Two bills with Florida sponsors and cosponsors were approved by committees in both the U.S. Senate and House Wednesday to reauthorize a 2004 law to spend $100 million a year for local grants to help mosquitoes, now in the age of Zika, has been approved by a key committee.

House Resolution 1310, introduced by U.S. Rep. Darren Soto, the Democrat from Orlando, was approved Wednesday by the House Energy and Commerce Subcommittee on Health.

Earlier, U.S. Senate Bill 849, cosponsored by Florida’s Democratic U.S. Sen. Bill Nelson and Republican U.S. Sen. Marco Rubio, was approved Wednesday by the Senate Health, Education, Labor and Pensions Committee.

The House of Representatives bill was cosponsored by 21 others, including a dozen members of Florida’s delegation.

The companion Senate bill was filed by Maine’s independent U.S. Sen. Angus King.

Both bills intend to reauthorize the “Strengthening Mosquito Abatement for Safety and Health Act” (SMASH Act) of 2004.

They would authorize an additional $100 million per year for five years in grant funding to local mosquito-control efforts to eliminate the mosquitoes responsible for spreading the virus.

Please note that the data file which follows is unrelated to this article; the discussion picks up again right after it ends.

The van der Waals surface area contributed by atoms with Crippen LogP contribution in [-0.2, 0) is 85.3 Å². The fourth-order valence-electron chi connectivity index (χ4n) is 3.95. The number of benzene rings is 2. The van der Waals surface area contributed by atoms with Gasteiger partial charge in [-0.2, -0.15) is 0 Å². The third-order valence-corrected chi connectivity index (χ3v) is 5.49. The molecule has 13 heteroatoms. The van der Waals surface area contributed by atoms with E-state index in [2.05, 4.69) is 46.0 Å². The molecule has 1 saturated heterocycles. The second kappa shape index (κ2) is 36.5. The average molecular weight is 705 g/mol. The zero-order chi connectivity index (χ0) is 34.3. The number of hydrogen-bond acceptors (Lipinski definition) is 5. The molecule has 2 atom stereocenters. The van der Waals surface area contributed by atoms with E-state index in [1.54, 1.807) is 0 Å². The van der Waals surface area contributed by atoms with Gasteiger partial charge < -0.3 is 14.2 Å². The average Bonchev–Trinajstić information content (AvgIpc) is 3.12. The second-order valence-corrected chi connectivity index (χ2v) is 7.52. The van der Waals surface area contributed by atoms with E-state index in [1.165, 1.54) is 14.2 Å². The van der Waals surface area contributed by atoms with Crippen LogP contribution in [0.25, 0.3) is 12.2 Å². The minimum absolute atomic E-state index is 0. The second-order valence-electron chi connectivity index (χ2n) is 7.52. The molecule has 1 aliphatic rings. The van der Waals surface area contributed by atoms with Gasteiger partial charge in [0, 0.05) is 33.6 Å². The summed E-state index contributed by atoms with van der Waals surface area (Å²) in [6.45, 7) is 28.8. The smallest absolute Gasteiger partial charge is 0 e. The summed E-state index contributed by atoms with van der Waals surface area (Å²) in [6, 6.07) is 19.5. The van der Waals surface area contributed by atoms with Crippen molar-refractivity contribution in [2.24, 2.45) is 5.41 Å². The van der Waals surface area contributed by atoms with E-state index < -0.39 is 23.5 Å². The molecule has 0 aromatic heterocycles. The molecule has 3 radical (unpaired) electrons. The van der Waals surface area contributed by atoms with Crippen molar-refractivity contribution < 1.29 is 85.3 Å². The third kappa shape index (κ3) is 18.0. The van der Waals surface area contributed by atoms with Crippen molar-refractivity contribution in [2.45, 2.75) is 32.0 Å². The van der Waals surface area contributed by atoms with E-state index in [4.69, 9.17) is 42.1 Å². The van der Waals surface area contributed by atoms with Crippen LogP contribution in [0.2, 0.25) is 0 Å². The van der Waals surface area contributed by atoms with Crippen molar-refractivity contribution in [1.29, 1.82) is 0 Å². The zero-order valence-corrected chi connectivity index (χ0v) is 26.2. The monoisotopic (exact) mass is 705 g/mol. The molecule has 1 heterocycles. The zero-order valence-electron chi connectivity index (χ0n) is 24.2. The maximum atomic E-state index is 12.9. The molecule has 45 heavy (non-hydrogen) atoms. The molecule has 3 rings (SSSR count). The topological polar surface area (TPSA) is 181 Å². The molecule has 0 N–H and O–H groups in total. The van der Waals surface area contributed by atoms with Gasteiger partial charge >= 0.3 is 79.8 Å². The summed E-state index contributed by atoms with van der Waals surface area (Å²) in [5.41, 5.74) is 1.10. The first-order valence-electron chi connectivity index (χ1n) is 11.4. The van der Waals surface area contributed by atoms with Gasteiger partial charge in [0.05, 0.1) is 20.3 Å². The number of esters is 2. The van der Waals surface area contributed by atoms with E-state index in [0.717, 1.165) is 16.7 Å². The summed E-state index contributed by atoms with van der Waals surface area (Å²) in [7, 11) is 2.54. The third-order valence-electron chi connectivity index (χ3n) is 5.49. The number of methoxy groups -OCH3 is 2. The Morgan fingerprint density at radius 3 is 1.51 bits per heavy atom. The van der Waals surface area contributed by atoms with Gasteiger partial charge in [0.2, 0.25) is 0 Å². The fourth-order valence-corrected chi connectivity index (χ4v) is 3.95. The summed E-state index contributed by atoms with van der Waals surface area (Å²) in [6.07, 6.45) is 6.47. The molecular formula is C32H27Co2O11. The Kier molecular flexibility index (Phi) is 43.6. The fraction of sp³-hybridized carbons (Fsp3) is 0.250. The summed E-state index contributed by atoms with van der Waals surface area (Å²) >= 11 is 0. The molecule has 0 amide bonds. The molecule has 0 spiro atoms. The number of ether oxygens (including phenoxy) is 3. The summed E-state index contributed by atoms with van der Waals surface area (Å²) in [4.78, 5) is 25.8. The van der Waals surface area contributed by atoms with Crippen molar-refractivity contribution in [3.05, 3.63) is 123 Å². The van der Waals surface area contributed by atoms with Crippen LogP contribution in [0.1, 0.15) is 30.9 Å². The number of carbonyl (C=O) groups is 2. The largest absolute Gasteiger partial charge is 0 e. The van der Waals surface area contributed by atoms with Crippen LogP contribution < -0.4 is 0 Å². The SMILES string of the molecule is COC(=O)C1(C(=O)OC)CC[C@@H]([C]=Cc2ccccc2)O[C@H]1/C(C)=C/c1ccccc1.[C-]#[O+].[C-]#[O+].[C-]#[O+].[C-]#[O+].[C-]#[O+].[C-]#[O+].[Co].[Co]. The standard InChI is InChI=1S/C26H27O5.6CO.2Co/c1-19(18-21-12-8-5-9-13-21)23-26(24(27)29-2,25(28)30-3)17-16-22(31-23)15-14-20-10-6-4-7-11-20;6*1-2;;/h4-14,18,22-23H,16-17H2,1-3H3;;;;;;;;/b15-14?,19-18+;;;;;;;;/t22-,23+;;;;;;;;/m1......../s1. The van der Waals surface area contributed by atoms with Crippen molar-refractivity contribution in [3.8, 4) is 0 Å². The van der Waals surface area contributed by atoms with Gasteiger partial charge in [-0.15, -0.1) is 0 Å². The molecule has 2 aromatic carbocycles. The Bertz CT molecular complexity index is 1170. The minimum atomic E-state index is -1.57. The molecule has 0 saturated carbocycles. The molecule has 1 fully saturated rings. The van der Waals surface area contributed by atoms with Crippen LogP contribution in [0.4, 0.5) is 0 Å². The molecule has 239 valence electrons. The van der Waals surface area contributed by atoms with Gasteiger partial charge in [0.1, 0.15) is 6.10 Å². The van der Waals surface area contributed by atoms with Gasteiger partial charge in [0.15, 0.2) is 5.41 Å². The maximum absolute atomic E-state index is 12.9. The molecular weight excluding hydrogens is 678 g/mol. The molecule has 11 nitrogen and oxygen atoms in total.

They also would also authorize additional funding for public health laboratories so they can better test for the virus, and would require the Government Accountability Office to find ways to improve existing mosquito-control programs.

“One of the best ways to curb the spread of the Zika virus is to eliminate the insects known to carry it,” Nelson stated in a news release from hi suffice. “As summer approaches, Florida’s mosquito population is going to rise, and we need to make sure our local mosquito-control boards have the resources they need to protect their communities.”

Although Zika – the mosquito-borne disease that can cause horrific burt defects – has dropped from the news over the winter, the disease is seasonal along with the mosquitoes, and likely to reemerge soon. With more than 1,300 cases of the virus reported last year, no state has been harder hit by Zika than Florida, Nelson noted.

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